In a couple of days, I’ll be celebrating the anniversary of my birth.
Most women my age (and men for that matter) shy away from revealing the number of birthdays they’ve celebrated, but not me. I’ll be turning 41. And while each birthday is a cause for small celebration, this year’s has particular significance for me, as my mother died at age 40. If I make it to Thursday (and all signs indicate I will), I will have outlived her.
I’m sure that having my relationship with my mother cut short has affected all my other relationships, especially with my kids. I don’t have a lot of female friends, and I often wonder how much the lack of a strong female role model growing up has to do with that. I never had particularly great romantic relationships until I met my husband, and I think not having a solid example of a loving relationship affected that too. But perhaps the biggest effect of growing up without a mother was that I thought I didn’t know how to be a mother. I had barely any maternal instinct at all when my first son was born, and as a result, he taught me as much as I hopefully taught him. I think he would agree that I made a lot of it up as I went along. I know that I always felt like my mistakes outnumbered my successes.
When my second child was born, though, I at least had the experience with the first kid to draw on, I thought. This will be much easier, I reasoned. In some ways it was; I was older, in a more stable living situation and had a little more financial stability.
But I continued to have those nagging doubts about this decision or that. I felt like I was frequently second-guessing myself, and couldn't fully trust my own judgment. I didn’t feel like I made as many mistakes, but I didn’t feel the sense of total confidence I expected.
I thought for a very long time that I was insufficient as a mother because I didn't have the guidance and example to follow. But I have lately questioned that thinking. Would I relate to my kids better if my mother had been around? Why did I presume she had all the answers, or would have be a perfect example of motherhood at all times? Maybe I would have chosen not to take her advice. I know from relatives and my scattered memories that she was really into being a mom, maybe more so than I am. Or maybe in different ways than I am.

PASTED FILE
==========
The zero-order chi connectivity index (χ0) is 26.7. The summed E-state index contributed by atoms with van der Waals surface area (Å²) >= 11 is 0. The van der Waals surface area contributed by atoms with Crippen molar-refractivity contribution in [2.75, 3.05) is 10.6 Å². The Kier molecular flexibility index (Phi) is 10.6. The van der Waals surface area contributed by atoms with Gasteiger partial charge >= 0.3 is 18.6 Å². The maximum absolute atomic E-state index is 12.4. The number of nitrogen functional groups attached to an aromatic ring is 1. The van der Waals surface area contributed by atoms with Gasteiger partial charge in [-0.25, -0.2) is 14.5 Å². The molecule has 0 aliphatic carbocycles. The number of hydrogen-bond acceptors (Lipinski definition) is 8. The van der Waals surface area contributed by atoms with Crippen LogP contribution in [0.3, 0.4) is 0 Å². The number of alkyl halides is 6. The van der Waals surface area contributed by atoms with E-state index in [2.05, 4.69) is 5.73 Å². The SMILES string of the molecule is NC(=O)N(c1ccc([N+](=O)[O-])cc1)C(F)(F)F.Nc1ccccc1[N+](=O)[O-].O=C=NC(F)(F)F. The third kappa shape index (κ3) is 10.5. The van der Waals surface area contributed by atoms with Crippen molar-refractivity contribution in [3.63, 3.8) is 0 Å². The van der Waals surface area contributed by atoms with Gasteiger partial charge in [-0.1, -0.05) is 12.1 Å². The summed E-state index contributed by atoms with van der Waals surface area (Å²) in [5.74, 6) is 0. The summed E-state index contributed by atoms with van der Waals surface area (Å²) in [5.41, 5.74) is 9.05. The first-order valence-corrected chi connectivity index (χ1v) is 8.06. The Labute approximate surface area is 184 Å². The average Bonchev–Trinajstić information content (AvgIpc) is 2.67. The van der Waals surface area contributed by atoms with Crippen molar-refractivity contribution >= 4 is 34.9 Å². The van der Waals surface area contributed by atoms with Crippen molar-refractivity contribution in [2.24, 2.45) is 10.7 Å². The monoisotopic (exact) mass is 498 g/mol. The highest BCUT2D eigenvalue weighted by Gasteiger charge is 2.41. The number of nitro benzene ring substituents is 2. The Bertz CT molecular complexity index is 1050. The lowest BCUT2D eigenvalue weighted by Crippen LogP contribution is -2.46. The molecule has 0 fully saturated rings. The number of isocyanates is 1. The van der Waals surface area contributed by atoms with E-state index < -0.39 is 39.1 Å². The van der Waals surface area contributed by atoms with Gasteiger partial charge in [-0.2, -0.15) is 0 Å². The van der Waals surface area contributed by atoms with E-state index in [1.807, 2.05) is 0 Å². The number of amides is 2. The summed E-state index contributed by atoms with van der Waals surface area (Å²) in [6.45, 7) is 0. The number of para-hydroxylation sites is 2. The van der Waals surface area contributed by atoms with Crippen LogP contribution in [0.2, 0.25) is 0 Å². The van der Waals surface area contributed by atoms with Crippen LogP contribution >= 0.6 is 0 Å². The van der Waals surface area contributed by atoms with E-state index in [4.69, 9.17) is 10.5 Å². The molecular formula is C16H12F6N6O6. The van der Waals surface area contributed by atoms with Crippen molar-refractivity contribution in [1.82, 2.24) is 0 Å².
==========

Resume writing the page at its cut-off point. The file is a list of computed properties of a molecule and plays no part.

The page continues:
I was a big fan of the now-defunct TV show "Gilmore Girls." It had a little to do with my girl crush on Lauren Graham, but more to do with my fascination of the mother-daughter relationships on the show. Lorelei and Rory were not just mother and daughter, they were friends. But Lorelei's relationship with her mother Emily was fraught with tension and far from perfect. So where did Lorelei get her mothering skills? She was the polar opposite of her mother, and was better for it.
In her book, ‘You’re Wearing That?' Deborah Tannen writes that "American popular culture, like individuals in daily life, tends to either romanticize or demonize mothers. We ricochet between “Everything I ever accomplished I owe to my mother” and “Every problem I have in my life is my mother’s fault.”
I've struggled lately with whether my shortcomings as a mother have less to do with my mother's early death and more to do with me. I'm also beginning to wonder if they're really shortcomings. I know mothers in modern America are bombarded from all sides with the notion that they're inadequate if they work, stay home, breast feed, bottle feed, put their kids in day care, or stand on their head and spit nickels. In short, they usually feel like they can't do anything right. I'm sure at some point or another, my own mother must have felt that way. She had two older brothers and a younger sister, and was an apparent overachiever, working nights as a nurse while being a mother during the day to three kids.
Maybe she and I would not have seen eye to eye on parenting issues. I can't ever know for sure. But I think I should celebrate my birthday this week without worrying over questions I don't have, and will never have the answers to. Instead of blaming my mother's absence for my imperfections, I'll try to focus on the things I'm doing right, and give her some of the credit.
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